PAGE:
Every planet in our solar system has quirks, but Uranus seems to have more than its fair share. For one thing, it rotates on its side because its axis is 98 degrees from vertical. It basically rolls drunkenly around the sun, and this unusual configuration means that its poles go through 42-year periods of light and darkness. The planet’s magnetic field is another oddity.
Compasses work on Earth because our magnetic field more or less lines up with our axis of rotation—geomagnetic north happens to be fairly close to the physical north pole (most of the time it’s only off by about 10 degrees). But trying to navigate by compass on Uranus would be a lost cause, because the magnetic field there is offset from its axis of rotation by about 60 degrees. As a result, its magnetic field “tumbles very fast, like a child cartwheeling down a hill head over heels,” said Carol Paty, coauthor of a new study, in a press release. “Uranus is a geometric nightmare.”
Most of the time Earth’s magnetic field is “closed,” meaning it deflects the solar wind of charged particles that flows through the solar system. Uranus, again, is perfectly different—it’s magnetic field flips open and closed like a giant cosmic strobe light. Paty, along with Xin Cao, a Ph.D. candidate at Georgia Institute of Technology, used data from Voyager 2 (the only satellite to visit Uranus, back in 1986) to simulate the icy planet’s magnetic field. Thanks to its strange rotational behavior, the field “goes from open to closed to open on a daily basis,” said Paty—regularly allowing the solar wind to sweep in to the surface, causing auroras far away from the poles.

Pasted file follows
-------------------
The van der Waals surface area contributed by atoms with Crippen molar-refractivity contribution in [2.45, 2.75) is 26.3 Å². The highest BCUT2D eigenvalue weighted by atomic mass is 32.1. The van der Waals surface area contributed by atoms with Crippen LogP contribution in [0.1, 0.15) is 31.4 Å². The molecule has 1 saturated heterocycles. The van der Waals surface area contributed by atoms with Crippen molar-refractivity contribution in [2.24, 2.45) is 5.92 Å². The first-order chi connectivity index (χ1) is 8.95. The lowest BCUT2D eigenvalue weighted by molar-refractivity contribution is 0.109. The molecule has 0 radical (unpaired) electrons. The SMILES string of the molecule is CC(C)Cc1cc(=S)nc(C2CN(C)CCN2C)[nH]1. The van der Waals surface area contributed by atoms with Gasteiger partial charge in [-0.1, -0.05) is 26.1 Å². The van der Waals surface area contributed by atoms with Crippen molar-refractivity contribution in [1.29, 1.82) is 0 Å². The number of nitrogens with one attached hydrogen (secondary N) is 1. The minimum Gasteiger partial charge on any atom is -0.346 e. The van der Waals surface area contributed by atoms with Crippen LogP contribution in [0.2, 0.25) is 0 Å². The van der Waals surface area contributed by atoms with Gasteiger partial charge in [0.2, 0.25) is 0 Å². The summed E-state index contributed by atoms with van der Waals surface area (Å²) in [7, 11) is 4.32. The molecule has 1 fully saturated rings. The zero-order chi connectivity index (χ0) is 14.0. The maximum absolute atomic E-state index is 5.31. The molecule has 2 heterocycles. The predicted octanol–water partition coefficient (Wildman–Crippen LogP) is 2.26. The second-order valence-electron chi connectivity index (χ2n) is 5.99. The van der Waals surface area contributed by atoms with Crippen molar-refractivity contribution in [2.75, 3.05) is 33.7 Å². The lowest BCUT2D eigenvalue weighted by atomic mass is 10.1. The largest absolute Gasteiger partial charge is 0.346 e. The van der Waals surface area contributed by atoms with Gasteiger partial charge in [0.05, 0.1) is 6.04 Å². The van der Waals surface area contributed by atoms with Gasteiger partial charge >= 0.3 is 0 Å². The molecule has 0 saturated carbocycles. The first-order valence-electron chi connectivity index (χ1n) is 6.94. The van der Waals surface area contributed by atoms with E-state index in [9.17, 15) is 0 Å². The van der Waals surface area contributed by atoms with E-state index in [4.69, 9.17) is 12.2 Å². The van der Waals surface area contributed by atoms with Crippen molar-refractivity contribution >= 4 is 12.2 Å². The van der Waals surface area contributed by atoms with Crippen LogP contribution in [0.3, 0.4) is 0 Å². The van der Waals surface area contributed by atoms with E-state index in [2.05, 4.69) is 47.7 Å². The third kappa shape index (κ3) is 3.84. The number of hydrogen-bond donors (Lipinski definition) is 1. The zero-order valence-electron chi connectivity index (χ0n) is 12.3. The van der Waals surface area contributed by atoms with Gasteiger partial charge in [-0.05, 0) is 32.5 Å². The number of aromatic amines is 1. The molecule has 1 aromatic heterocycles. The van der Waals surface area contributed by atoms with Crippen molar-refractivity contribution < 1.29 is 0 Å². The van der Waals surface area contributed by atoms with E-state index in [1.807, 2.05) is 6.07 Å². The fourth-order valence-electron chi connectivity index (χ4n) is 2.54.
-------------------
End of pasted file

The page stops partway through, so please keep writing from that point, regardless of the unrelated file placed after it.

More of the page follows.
We’ve spotted similar ice giants outside our solar system, so understanding how Uranus’s magnetic field works could help us understand these other planets. It may turn out that Uranus isn’t that weird after all.